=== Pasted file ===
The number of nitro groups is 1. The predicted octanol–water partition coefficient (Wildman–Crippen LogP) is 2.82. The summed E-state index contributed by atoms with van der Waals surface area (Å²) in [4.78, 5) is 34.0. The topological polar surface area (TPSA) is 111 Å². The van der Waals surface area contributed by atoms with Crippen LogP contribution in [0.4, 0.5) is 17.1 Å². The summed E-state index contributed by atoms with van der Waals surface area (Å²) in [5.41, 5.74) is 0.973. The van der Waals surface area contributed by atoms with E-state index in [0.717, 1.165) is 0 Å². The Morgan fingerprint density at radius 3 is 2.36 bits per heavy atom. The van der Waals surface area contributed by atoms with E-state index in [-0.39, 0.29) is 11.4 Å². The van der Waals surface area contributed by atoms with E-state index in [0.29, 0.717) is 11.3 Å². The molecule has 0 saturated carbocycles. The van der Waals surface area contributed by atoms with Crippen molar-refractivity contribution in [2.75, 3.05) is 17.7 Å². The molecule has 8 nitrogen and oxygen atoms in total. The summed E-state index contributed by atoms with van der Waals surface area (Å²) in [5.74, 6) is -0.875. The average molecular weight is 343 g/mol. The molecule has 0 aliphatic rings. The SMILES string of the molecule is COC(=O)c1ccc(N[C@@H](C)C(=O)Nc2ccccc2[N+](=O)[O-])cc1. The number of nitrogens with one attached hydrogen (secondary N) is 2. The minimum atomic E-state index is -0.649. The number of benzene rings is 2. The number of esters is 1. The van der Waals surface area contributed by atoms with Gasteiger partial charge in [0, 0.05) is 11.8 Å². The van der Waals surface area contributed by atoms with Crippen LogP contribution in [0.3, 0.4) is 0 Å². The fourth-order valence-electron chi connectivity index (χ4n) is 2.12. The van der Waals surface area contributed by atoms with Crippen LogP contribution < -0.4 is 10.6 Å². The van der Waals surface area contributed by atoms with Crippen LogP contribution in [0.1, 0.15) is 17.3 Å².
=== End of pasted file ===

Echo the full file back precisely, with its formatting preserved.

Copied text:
The number of nitro groups is 1. The predicted octanol–water partition coefficient (Wildman–Crippen LogP) is 2.82. The summed E-state index contributed by atoms with van der Waals surface area (Å²) in [4.78, 5) is 34.0. The topological polar surface area (TPSA) is 111 Å². The van der Waals surface area contributed by atoms with Crippen LogP contribution in [0.4, 0.5) is 17.1 Å². The summed E-state index contributed by atoms with van der Waals surface area (Å²) in [5.41, 5.74) is 0.973. The van der Waals surface area contributed by atoms with E-state index in [0.717, 1.165) is 0 Å². The Morgan fingerprint density at radius 3 is 2.36 bits per heavy atom. The van der Waals surface area contributed by atoms with E-state index in [-0.39, 0.29) is 11.4 Å². The van der Waals surface area contributed by atoms with E-state index in [0.29, 0.717) is 11.3 Å². The molecule has 0 saturated carbocycles. The van der Waals surface area contributed by atoms with Crippen molar-refractivity contribution in [2.75, 3.05) is 17.7 Å². The molecule has 8 nitrogen and oxygen atoms in total. The summed E-state index contributed by atoms with van der Waals surface area (Å²) in [5.74, 6) is -0.875. The average molecular weight is 343 g/mol. The molecule has 0 aliphatic rings. The SMILES string of the molecule is COC(=O)c1ccc(N[C@@H](C)C(=O)Nc2ccccc2[N+](=O)[O-])cc1. The number of nitrogens with one attached hydrogen (secondary N) is 2. The minimum atomic E-state index is -0.649. The number of benzene rings is 2. The number of esters is 1. The van der Waals surface area contributed by atoms with Gasteiger partial charge in [0, 0.05) is 11.8 Å². The van der Waals surface area contributed by atoms with Crippen LogP contribution in [0.3, 0.4) is 0 Å². The fourth-order valence-electron chi connectivity index (χ4n) is 2.12. The van der Waals surface area contributed by atoms with Crippen LogP contribution < -0.4 is 10.6 Å². The van der Waals surface area contributed by atoms with Crippen LogP contribution in [0.1, 0.15) is 17.3 Å².